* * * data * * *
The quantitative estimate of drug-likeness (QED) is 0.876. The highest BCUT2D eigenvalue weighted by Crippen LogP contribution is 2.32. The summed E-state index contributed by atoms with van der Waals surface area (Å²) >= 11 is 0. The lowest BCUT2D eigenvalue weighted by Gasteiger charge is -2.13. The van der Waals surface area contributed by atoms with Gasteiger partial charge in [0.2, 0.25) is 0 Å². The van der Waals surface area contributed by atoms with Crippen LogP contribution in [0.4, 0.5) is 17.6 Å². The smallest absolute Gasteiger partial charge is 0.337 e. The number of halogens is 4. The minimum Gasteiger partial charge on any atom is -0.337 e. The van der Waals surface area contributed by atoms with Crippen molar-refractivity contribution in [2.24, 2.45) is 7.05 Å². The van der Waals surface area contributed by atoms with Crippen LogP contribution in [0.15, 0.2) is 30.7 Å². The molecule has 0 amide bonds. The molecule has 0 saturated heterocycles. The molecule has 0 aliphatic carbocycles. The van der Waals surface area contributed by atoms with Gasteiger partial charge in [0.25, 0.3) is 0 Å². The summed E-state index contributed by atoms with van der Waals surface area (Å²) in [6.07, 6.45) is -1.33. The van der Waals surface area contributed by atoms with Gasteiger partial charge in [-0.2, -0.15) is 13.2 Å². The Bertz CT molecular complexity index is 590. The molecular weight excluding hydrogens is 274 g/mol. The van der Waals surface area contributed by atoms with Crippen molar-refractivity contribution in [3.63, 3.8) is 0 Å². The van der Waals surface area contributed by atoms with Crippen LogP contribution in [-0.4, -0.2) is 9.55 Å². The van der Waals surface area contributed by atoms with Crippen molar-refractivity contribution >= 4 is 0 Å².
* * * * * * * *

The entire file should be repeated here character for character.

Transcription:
The quantitative estimate of drug-likeness (QED) is 0.876. The highest BCUT2D eigenvalue weighted by Crippen LogP contribution is 2.32. The summed E-state index contributed by atoms with van der Waals surface area (Å²) >= 11 is 0. The lowest BCUT2D eigenvalue weighted by Gasteiger charge is -2.13. The van der Waals surface area contributed by atoms with Gasteiger partial charge in [0.2, 0.25) is 0 Å². The van der Waals surface area contributed by atoms with Crippen LogP contribution in [0.4, 0.5) is 17.6 Å². The smallest absolute Gasteiger partial charge is 0.337 e. The number of halogens is 4. The minimum Gasteiger partial charge on any atom is -0.337 e. The van der Waals surface area contributed by atoms with Crippen molar-refractivity contribution in [2.24, 2.45) is 7.05 Å². The van der Waals surface area contributed by atoms with Crippen LogP contribution in [0.15, 0.2) is 30.7 Å². The molecule has 0 amide bonds. The molecule has 0 saturated heterocycles. The molecule has 0 aliphatic carbocycles. The van der Waals surface area contributed by atoms with Gasteiger partial charge in [0.25, 0.3) is 0 Å². The summed E-state index contributed by atoms with van der Waals surface area (Å²) in [6.07, 6.45) is -1.33. The van der Waals surface area contributed by atoms with Gasteiger partial charge in [-0.2, -0.15) is 13.2 Å². The Bertz CT molecular complexity index is 590. The molecular weight excluding hydrogens is 274 g/mol. The van der Waals surface area contributed by atoms with Crippen molar-refractivity contribution in [3.63, 3.8) is 0 Å². The van der Waals surface area contributed by atoms with Crippen LogP contribution in [-0.4, -0.2) is 9.55 Å². The van der Waals surface area contributed by atoms with Crippen molar-refractivity contribution >= 4 is 0 Å².